When the University of South Carolina built a performing arts center in the 1980s, it essentially sold off the name to Ira and Nancy Koger, who donated $4 million of the $15 million cost.
The school did the same thing, although in a very different way, when it built a new fitness and wellness center in the late 1990s and named it for U.S. Sen. Strom Thurmond. Sen. Thurmond donated only $10,000 of his own money, but the school leveraged the Thurmond name to raise money from his political supporters. And when it came time for the Legislature to vote on a $1 billion state bond bill that included $3 million for the center, the senator made phone calls to advance the cause.
The Thurmond Center, by the way, was a newer, spiffier model of the old Solomon Blatt Physical Education Center. It opened in 1972 and was named for the half-century speaker of the House and leader of what became known as the Barnwell Ring after Mr. Thurmond was elected governor in 1946, campaigning against “a small ring of cunning, conniving men” from Barnwell County. I probably don’t need to explain the purpose of naming a spiffy new building after the most powerful member of the body that appropriates all state funds.
The practice of naming things after people who give or could give their own or our money certainly isn’t limited to USC. It’s not cynical to assume that the Medical University of South Carolina considered it a smart investment to name a cancer research institute that would need federal funding after then-U.S. Sen. Fritz Hollings, or a biomedical research center after Mr. Thurmond.
It’s probably the cheapest and easiest way there is for government agencies to attract donations private and public.
It’s also a cheap and easy way for legislators to ingratiate themselves to donors or would-be donors, to win votes or just to pat each other on the back.
How else, besides that last category, to explain the letter that then-Sen. Robert Ford sent to fellow Charleston Sen. Glenn McConnell in 2003? “I am either the first, or second longest serving Black elected officials in the State of South Carolina,” he wrote. “I have been elected to public office since 1974 in one capacity or another. To date, I still don’t have anything named after me.
“This is my third term in the South Carolina Senate. During your terms in office, each of you have at least one object named after you, McKinley Washington, Jr., Ernie Passailaigue and also you. During Senator Authur Ravenel’s first term he had a $750 million dollar bridge named after him. ... My constituents ask me on a regular basis, ‘Why does everybody has something named for them except you?’ Therefore, I pose the same question to you.”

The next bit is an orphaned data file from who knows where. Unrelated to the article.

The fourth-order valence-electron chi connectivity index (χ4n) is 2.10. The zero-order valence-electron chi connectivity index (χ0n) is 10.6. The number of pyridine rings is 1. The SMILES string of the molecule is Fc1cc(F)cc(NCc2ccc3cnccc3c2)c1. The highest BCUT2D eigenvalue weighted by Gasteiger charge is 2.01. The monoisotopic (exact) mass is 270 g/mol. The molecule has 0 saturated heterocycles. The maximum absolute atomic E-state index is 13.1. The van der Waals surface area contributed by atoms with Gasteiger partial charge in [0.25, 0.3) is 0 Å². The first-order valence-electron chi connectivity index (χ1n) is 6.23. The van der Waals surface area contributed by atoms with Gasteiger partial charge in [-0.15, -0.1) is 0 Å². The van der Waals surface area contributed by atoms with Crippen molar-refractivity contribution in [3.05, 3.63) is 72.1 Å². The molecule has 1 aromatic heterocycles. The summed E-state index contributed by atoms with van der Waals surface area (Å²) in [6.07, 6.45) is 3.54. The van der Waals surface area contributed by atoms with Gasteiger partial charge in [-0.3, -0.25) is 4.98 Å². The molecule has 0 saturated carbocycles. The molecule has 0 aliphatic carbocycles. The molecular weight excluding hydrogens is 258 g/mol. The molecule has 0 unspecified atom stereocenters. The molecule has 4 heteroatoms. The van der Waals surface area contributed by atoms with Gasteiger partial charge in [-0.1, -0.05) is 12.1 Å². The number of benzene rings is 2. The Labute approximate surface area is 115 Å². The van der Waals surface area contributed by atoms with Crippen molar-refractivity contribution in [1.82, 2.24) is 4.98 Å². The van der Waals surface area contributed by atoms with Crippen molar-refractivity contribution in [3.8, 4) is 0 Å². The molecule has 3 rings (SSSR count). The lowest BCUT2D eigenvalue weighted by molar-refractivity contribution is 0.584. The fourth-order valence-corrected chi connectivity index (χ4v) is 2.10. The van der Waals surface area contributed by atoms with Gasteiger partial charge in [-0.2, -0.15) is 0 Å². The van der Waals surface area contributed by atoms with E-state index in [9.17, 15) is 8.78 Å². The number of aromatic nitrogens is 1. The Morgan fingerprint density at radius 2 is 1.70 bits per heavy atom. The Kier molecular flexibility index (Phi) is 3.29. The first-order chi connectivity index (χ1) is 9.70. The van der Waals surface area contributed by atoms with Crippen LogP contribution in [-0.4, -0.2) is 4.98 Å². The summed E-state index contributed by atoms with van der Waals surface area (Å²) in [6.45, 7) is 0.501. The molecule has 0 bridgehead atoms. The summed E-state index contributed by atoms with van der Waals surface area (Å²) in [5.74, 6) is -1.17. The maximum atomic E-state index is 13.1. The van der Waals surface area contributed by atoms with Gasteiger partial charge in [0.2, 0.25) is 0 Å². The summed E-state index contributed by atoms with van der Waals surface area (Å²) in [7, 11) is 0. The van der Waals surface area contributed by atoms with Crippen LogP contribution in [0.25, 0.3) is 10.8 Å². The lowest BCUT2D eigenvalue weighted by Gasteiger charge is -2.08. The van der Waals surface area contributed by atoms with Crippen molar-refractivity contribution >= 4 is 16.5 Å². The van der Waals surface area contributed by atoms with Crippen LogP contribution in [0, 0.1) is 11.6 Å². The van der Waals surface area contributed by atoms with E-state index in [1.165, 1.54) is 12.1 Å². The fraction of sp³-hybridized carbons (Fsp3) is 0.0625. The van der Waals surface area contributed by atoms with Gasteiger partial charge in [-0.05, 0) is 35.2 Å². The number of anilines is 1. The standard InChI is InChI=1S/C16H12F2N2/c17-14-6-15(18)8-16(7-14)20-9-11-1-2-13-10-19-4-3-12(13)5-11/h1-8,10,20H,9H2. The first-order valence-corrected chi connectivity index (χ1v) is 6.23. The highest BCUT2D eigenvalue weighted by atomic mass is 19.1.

Mr. Ford, like at least three legislators who did have infrastructure named for them — Sens. Gene Carmichael and John Courson and Rep. B.J. Gordon — went on to be convicted on public corruption charges. I lost count of all the never-indicted legislators who had roads and bridges and boat landings named for them.
More often these days, the Legislature names infrastructure for people we’ve never heard of. This year the House voted to name another half-dozen roads after living people. If the session hadn’t been abbreviated by a global pandemic, the Senate likely would have concurred.
Not because our elected officials studied and debated and determined the state needed to honor these people. Rather, because individual legislators proposed the honors — perhaps for campaign donors, perhaps just for friends or relatives. Other legislators figured it wouldn’t hurt to go along but could hurt to object: At best, the sponsor would object to their attempts to honor their own constituents in asphalt; at worst, the sponsor could torpedo their substantive legislation.
I don’t know who decided to name Charleston’s Calhoun Street or Columbia’s Confederate Avenue or Greenville’ Wade Hampton Boulevard or all the other streets, schools, buildings, parks, counties and cities that are named for Confederates and outspoken white supremacists. Perhaps some of the decisions were quite deliberate and reflected the collective judgment of our state or communities as determined by their elected leaders.
I suspect, though, that most things have always been named as haphazardly as they are today. Clemson’s Main Building, for instance, was renamed in 1948 because a Clemson trustee was worried that his deceased father wasn’t getting enough credit as one of Clemson’s founding trustees. So like today’s legislators, he persuaded his fellow politicians to do him a favor and honor his daddy — this state’s most brutal and dangerous white supremacist, Ben Tillman.
Statues are hard. They are part of our landscape; they represent decisions by past generations not just to honor certain people but to invest time and money, sometimes painstakingly raised money, to bestow those honors. If we’re willing to be honest — which unfortunately we have refused to be so far — they can be transformed into powerful teaching tools.
Names are easy. They’re temporal things that are given and taken away and given again to someone else, frequently for reasons that have nothing to do with public sentiment or even the deliberate judgment of our elected officials.
Certainly we’d be wise to remember that a political culture that strips off the names of slave owners today could easily be replaced by one that strips away the names of African American leaders tomorrow. And it’s probably not a good idea to change road names that force people to spend their money accommodating a new address or cause confusion because the names are so well-known.
But there’s no legitimate reason for the Legislature to tell cities and counties they can’t change the names on their property just as freely as the Legislature always has done.